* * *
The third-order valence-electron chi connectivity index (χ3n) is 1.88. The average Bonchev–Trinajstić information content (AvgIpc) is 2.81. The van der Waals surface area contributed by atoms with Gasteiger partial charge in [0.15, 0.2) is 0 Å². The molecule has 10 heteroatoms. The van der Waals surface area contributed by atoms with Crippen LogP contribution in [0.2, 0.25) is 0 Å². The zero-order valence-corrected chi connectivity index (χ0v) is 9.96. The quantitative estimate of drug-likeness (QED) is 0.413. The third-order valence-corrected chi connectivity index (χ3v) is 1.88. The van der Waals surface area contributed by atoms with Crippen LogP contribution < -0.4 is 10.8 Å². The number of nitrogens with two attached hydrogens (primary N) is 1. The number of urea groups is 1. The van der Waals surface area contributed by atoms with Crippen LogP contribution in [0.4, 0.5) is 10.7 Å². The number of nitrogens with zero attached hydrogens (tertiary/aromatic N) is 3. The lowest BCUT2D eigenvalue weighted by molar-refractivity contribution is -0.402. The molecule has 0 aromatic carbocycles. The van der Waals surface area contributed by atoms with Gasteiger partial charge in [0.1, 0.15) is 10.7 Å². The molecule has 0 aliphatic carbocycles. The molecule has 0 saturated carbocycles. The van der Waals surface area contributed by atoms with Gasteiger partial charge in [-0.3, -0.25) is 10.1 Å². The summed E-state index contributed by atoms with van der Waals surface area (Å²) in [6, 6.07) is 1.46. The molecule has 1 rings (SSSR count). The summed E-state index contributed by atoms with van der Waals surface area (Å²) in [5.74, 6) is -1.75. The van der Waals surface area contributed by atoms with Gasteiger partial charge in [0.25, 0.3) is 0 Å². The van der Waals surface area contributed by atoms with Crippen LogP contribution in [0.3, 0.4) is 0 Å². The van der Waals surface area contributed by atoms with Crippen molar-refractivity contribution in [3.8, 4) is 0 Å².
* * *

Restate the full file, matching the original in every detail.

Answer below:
The third-order valence-electron chi connectivity index (χ3n) is 1.88. The average Bonchev–Trinajstić information content (AvgIpc) is 2.81. The van der Waals surface area contributed by atoms with Gasteiger partial charge in [0.15, 0.2) is 0 Å². The molecule has 10 heteroatoms. The van der Waals surface area contributed by atoms with Crippen LogP contribution in [0.2, 0.25) is 0 Å². The zero-order valence-corrected chi connectivity index (χ0v) is 9.96. The quantitative estimate of drug-likeness (QED) is 0.413. The third-order valence-corrected chi connectivity index (χ3v) is 1.88. The van der Waals surface area contributed by atoms with Crippen LogP contribution < -0.4 is 10.8 Å². The number of nitrogens with two attached hydrogens (primary N) is 1. The number of urea groups is 1. The van der Waals surface area contributed by atoms with Crippen LogP contribution in [0.4, 0.5) is 10.7 Å². The number of nitrogens with zero attached hydrogens (tertiary/aromatic N) is 3. The lowest BCUT2D eigenvalue weighted by molar-refractivity contribution is -0.402. The molecule has 0 aromatic carbocycles. The van der Waals surface area contributed by atoms with Gasteiger partial charge in [0.1, 0.15) is 10.7 Å². The molecule has 0 aliphatic carbocycles. The molecule has 0 saturated carbocycles. The van der Waals surface area contributed by atoms with Gasteiger partial charge in [-0.3, -0.25) is 10.1 Å². The summed E-state index contributed by atoms with van der Waals surface area (Å²) in [6, 6.07) is 1.46. The molecule has 1 rings (SSSR count). The summed E-state index contributed by atoms with van der Waals surface area (Å²) in [5.74, 6) is -1.75. The van der Waals surface area contributed by atoms with Gasteiger partial charge in [0.25, 0.3) is 0 Å². The van der Waals surface area contributed by atoms with Crippen LogP contribution in [0.3, 0.4) is 0 Å². The van der Waals surface area contributed by atoms with Crippen molar-refractivity contribution in [3.8, 4) is 0 Å².